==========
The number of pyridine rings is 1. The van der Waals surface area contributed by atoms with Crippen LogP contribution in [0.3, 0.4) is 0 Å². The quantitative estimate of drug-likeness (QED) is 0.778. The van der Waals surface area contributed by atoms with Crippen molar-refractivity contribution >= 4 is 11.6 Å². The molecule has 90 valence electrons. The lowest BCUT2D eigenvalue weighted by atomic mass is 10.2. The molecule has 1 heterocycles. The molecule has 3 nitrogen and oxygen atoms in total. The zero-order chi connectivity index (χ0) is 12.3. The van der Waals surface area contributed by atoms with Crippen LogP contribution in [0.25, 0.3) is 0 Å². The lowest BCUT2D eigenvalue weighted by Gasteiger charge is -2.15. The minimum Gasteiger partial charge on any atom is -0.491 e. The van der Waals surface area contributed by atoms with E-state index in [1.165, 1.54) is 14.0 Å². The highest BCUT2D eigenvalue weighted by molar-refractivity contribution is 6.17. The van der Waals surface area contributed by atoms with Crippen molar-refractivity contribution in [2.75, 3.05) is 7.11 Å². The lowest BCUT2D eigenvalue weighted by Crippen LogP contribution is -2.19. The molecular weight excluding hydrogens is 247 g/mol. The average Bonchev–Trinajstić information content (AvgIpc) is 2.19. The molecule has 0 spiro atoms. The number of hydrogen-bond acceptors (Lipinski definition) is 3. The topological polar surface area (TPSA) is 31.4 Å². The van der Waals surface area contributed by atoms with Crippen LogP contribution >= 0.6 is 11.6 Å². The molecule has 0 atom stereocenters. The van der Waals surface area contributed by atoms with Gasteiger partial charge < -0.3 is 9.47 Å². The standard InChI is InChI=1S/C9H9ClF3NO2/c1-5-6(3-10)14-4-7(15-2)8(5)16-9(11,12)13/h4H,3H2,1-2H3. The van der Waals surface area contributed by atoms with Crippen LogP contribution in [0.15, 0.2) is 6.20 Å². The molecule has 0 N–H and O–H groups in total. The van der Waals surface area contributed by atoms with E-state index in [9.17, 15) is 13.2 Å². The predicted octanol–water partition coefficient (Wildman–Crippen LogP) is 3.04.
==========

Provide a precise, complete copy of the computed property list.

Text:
The number of pyridine rings is 1. The van der Waals surface area contributed by atoms with Crippen LogP contribution in [0.3, 0.4) is 0 Å². The quantitative estimate of drug-likeness (QED) is 0.778. The van der Waals surface area contributed by atoms with Crippen molar-refractivity contribution >= 4 is 11.6 Å². The molecule has 90 valence electrons. The lowest BCUT2D eigenvalue weighted by atomic mass is 10.2. The molecule has 1 heterocycles. The molecule has 3 nitrogen and oxygen atoms in total. The zero-order chi connectivity index (χ0) is 12.3. The van der Waals surface area contributed by atoms with Crippen LogP contribution in [0.25, 0.3) is 0 Å². The lowest BCUT2D eigenvalue weighted by Gasteiger charge is -2.15. The minimum Gasteiger partial charge on any atom is -0.491 e. The van der Waals surface area contributed by atoms with E-state index in [1.165, 1.54) is 14.0 Å². The highest BCUT2D eigenvalue weighted by molar-refractivity contribution is 6.17. The van der Waals surface area contributed by atoms with Crippen molar-refractivity contribution in [2.75, 3.05) is 7.11 Å². The lowest BCUT2D eigenvalue weighted by Crippen LogP contribution is -2.19. The molecular weight excluding hydrogens is 247 g/mol. The average Bonchev–Trinajstić information content (AvgIpc) is 2.19. The molecule has 0 spiro atoms. The number of hydrogen-bond acceptors (Lipinski definition) is 3. The topological polar surface area (TPSA) is 31.4 Å². The van der Waals surface area contributed by atoms with Crippen LogP contribution >= 0.6 is 11.6 Å². The molecule has 0 atom stereocenters. The van der Waals surface area contributed by atoms with Gasteiger partial charge < -0.3 is 9.47 Å². The standard InChI is InChI=1S/C9H9ClF3NO2/c1-5-6(3-10)14-4-7(15-2)8(5)16-9(11,12)13/h4H,3H2,1-2H3. The van der Waals surface area contributed by atoms with Crippen LogP contribution in [0.15, 0.2) is 6.20 Å². The molecule has 0 N–H and O–H groups in total. The van der Waals surface area contributed by atoms with E-state index in [9.17, 15) is 13.2 Å². The predicted octanol–water partition coefficient (Wildman–Crippen LogP) is 3.04.